This week we are featuring one of our Hildy Tails. This series of essays were composed last year for our Sustainers Circle. They were dictated to John by the Abbey’s mascot, Hildy the Monk-ey. Hildy is a bit of a free spirit who likes to entertain and doesn’t normally feel constrained by conventional story structure . . . or grammar, in general. She lives by the motto that “all stories are true; some actually happened.” We wanted to share them with you, our wider Abbey community, to give you a small monkey-sized, humorous perspective on some biblical passages and stories of the saints.
I’m Hildy (Abbey of the Arts’s monk-ey mascot) and that opening phrase is Irish for “Happy Christmas” (Merry Christmas, for Americans) . . . which is appropriate as you’re about to read my take on a Biblical story that is central to the Christmas story.
I love the Biblical stories about baby Jesus, partially because I love the Christmas seasons so much, but also because the stories are so well known that most of us don’t think about too often . . . or at least not too deeply . . . and so, ironically, are not very well know after all. If you’re like me, you tend to just accept it and get on with our holiday preparations. But not this year!
Today, I’m going to talk about Matthew’s version of the Infancy Narrative (the one with the magi and the star, not Luke’s version with the shepherds). Don’t panic! I’m going to skip over the long genealogy. (I said it was a bit too boring for one of my essays here and John got a bit defensive and went into a long explanation as to why its important . . . No disrespect to the Holy Family Tree, but we’re skipping it today. Besides, all that family stuff was last month’s theme and were moving on.)
Right. So the story starts off simply enough: a woman is engaged to a man. All very traditional and straight forward and . . . sorry to say . . . dull. But then PLOT TWIST: the woman is pregnant “by the Holy Spirit.” The man tries to call the whole thing off quietly, not for his own sake but for hers. It’s a (and I’m sorry if this sounds blasphemous) bizarre situation that Joseph finds himself in (doubly so for poor Mary) and his very calm and compassionate response is equally bizarre . . . and beautiful.
What’s weird, isn’t that the marriage didn’t go according to the norms of the day (that happens all the time, all throughout history). And it’s not weird that Joseph tried to do the right thing and not expose Mary to public scorn (people tend to try to do the right thing and Joseph is described as being “a righteous man” so of course he isn’t vengeful or mean about any of this). No, what’s weird is *how* Joseph is informed about what’s going on, with the Holy Spirit and all the Messiah stuff.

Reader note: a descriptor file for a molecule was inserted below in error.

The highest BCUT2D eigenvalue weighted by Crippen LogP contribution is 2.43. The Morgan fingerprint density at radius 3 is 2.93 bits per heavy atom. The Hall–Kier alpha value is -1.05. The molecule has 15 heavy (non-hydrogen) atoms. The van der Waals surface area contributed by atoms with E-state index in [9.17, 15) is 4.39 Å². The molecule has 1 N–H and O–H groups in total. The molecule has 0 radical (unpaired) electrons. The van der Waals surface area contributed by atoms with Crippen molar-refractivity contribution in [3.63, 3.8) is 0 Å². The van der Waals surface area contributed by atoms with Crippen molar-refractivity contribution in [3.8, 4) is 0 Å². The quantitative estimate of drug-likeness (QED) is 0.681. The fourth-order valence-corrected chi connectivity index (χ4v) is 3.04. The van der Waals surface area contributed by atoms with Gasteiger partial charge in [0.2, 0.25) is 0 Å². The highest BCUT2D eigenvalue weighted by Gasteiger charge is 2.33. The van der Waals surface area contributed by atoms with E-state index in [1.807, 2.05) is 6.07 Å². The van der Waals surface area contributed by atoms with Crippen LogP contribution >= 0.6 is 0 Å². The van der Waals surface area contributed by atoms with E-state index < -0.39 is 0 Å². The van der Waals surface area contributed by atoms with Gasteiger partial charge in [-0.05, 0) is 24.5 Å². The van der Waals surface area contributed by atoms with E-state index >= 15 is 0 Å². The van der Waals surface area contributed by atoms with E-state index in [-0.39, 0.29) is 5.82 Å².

An angel tells Joseph that the child in Mary’s womb is special, by way of a dream. The Annunciation and Mary being told that she’s pregnant gets a lot of press (and rightly so), but Joseph’s encounter with an angel . . . crickets. He’s regulated to being an extra (or “background performer” as they’re now called) in a story where he otherwise would’ve been the leading male. He doesn’t even get any lines! It’s not like he was unable to speak; there’s a few people in scripture who can’t speak and that’s pointed out. Here . . . nope.
I mean . . . obviously Mary’s vision of the angel Gabriel is the one that starts the whole ball rolling and is therefore more significant. And Mary does carry the Christ child for nine months. And it’s Mary that goes through labour. And, let’s face it, Mary’s role in all this is WAY bigger than little auld Joey’s. But still . . . it’s not insignificant.
It’s Joseph’s family tree (yes, the one I insisted on skipping over earlier) that’s the reason the Holy Family goes to Bethlehem where Jesus is born in accordance to the prophecy. And it’s the messages received AND BELIEVED by Joseph that help the Holy Family escape to Egypt before they are killed by the jealous King Herod.
And it’s Joseph’s trust in the messages he receives that I want to focus on here. He had every reason to leave Mary, who was pregnant by someone (or in this case something) other than by him. And even when he believes the angel in his dream, he still would have had reason to step away. If God was involved with creating the child, surely a lone man wasn’t needed to raise or care for the child. And what about the sheer magnitude of the responsibility of raising such a special child? I think I can honestly say that I’d at least think about running as far away from all that as possible. And yet, Joseph’s “yes” to God’s calling is lost, overshadowed (rightly or wrongly?) by Mary’s “yes.”
But as far as the story is concerned, Joseph (much like Mary) doesn’t balk at the challenge . . . no, invitation . . . to be part of something so great. Sure, Joseph is a descendant of King David and can trace his lineage all the way back to Abraham (Alright, John! You were right, the family tree thing is important), but Joseph is so far removed from all that royal blood to be insignificant. He’s just a carpenter, a simple man, humble and righteous.
He just wants a family of his own. And when that family turns out to be different from what’s expected, from what’s considered “traditional” . . . he accepts it all, with grace and dignity.
How has your family, your life, turned out differently (and perhaps far better) than you planned or expected?